Tuesday 23. July 2019
#222- January-February 2019

The new Global Compact for Migration

The Global Compact for Safe, Orderly and Regular Migration (GCM) is the world’s first general agreement on this huge topic. It is a common platform for greater cooperation, responsibility-sharing and better governance.

The GCM is a political agreement among the world’s States to provide what Pope Francis encourages - the shared global management of international migration. The GCM is not a binding convention or a legal treaty. It has been adopted by almost all States in Morocco on 10-11 December 2018.

 

The GCM establishes norms based on the current policies and practices of its adherents. It is meant to help them cooperate, share responsibilities and resolve the principal problems posed by migration. It presents a programme that is open, varied and based on universal ethical principles.

 

As the full title of the GCM suggests, migration needs to be less dangerous, safer, more beneficial and less costly both for the migrants themselves and for those who welcome them. The Holy See contributed actively to the process of developing the GCM.

 

Pope Francis expressed the fundamental values that ought to shape each State’s commitment. It is essential to ground responsibility for the shared global governance of international migration “in the values of justice, solidarity and compassion. This demands a change in mindset: we must move from considering others as threats to our comfort, to valuing them as persons whose life experience and values can contribute greatly to the enrichment of our society.”

 

The Pope referred to the GCM also in his address to the Diplomatic Corps on 7 January 2019 (w2.vatican.va/content/francesco/it/events/event.dir.html/content/vaticanevents/it/2019/1/7/corpo-diplomatico.html). He underlined that it “represents an important step forward for the international community, which now, in the context of the United Nations is for the first time dealing on a multilateral level with this theme in a document of such importance.” But he also expressed reservations regarding the documents mentioned in the GCM “that contain terminology and guidelines inconsistent with its own principles on life and on the rights of persons.”

 

The text of the GCM

 

After a preamble which characterizes the GCM as “a milestone in the history of the global dialogue and international cooperation on migration,” the document invokes ten interdependent principles running through it – for example, People-centred, Human rights, Rule of law and due process. Sustainable development.

 

The heart of the Compact is a cooperative framework made up of 23 Objectives or commitments – for example, to save lives, to prevent smuggling and trafficking, to provide accurate information, to facilitate fair recruitment, to reduce vulnerabilities in migration, to manage borders well and to invest in skills development.

 

Each objective is followed by multiple policy instruments and best practices – for example, offering education, opening humanitarian corridors, accompanying migrants in countries of transit, and promoting intercultural encounter to foster integration in countries of arrival. The GCM concludes with Implementation, Follow-up and Review.

 

How to use the GCM

 

For the first time, a single document collects the best practices that States already use internally, bilaterally and even regionally, depending on each country’s circumstance and policy needs, to govern migration more effectively.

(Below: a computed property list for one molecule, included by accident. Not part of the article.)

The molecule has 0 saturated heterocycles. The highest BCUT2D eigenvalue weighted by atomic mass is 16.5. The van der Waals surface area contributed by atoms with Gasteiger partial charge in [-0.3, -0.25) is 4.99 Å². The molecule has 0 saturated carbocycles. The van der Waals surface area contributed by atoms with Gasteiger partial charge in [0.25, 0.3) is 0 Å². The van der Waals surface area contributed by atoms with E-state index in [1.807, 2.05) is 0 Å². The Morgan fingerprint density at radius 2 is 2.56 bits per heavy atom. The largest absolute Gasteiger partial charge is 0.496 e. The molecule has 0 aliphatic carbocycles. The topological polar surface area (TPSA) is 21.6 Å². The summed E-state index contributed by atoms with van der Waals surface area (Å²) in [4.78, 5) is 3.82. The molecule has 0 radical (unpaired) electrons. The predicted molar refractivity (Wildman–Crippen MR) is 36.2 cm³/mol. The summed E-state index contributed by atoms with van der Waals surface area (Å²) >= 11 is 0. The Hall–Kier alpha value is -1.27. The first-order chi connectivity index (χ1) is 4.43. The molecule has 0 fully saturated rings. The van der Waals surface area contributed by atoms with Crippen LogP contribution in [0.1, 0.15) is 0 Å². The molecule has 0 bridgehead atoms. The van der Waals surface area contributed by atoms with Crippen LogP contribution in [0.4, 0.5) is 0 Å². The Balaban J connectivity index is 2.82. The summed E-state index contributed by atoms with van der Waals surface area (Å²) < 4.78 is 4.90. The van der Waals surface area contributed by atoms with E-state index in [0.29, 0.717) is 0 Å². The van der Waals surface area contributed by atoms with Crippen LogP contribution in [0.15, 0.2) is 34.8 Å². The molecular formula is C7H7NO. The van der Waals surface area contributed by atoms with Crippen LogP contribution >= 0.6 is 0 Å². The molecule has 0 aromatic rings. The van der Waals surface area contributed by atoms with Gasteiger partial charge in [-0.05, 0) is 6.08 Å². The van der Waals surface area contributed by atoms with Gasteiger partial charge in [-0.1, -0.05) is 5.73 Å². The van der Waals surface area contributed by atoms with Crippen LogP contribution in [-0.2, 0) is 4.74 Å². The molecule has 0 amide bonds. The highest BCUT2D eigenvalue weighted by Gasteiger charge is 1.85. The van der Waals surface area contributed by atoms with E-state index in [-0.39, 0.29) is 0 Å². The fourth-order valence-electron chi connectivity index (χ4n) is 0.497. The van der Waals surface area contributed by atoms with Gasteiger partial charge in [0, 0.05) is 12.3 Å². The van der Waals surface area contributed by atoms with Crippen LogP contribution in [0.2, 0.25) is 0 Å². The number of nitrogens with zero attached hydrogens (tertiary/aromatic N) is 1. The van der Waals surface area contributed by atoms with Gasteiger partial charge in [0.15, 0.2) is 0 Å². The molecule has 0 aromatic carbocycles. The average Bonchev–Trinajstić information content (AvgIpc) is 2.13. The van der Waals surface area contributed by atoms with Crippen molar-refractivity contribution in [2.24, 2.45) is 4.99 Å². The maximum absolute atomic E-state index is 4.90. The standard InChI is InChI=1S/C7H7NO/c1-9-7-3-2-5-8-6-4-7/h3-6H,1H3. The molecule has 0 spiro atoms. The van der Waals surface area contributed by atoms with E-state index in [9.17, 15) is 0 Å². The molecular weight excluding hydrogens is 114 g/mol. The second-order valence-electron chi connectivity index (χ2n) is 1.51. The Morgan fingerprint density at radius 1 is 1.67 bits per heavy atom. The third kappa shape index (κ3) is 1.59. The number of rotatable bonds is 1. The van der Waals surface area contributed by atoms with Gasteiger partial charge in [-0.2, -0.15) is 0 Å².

The entire international community now has a confirmed reference point. No longer should anyone be unaware or confused about globally agreed minimum standards regarding migration practices. Nor should any State see migration solely from its own perspective. To exercise due governance of migration, each State will want to take the many different aspects and factors of migration into account.

 

As a toolkit, the GCM will help States to cooperate to meet the most urgent needs of migrants at all stages: departure, transit, arrival, integration and potential return. The GCM is also a resource for civil society organisations, popular movements, religious organisations and NGOs to advocate with authorities and work more effectively on behalf of vulnerable people on the move.

 

The GCM in Europe 

 

Europe was most engaged in the process of drafting and implementing the GCM, thanks also to many local networks involved in the issues.

 

The European Union stresses that the GCM reinforces its principles for the governance of migration: “solidarity, shared responsibility, multilateralism and engagement.” Highlighting the non-legally binding nature of the GCM and its stated respect for national sovereignty, the EU regrets “the decision of some member states not to support the GCM.”

 

To implement the GCM

 

No State can address migration on its own. The GCM injects a positive and constructive orientation into discussions and decision-making at the international, regional, bilateral, national and even local levels. Moreover, it acknowledges the various and interconnected responsibilities of countries of origin, transit and destination and adds the new category of “return” which the Holy See proposed.

 

The GCM promises cooperation in responding to various interrelated challenges of human mobility. This video expresses the Holy Father’s teaching and his hopes for implementing the GCM. It will require “the coordination and efforts of all actors, among whom you will surely always find the Church.”

 

Michael Czerny S.J.

Undersecretary, Migrants & Refugees Section

Dicastery for Promoting Integral Human Development, Holy See

 

The views expressed in europeinfos are those of the authors and do not necessarily represent the position of COMECE and the Jesuit European Social Centre.

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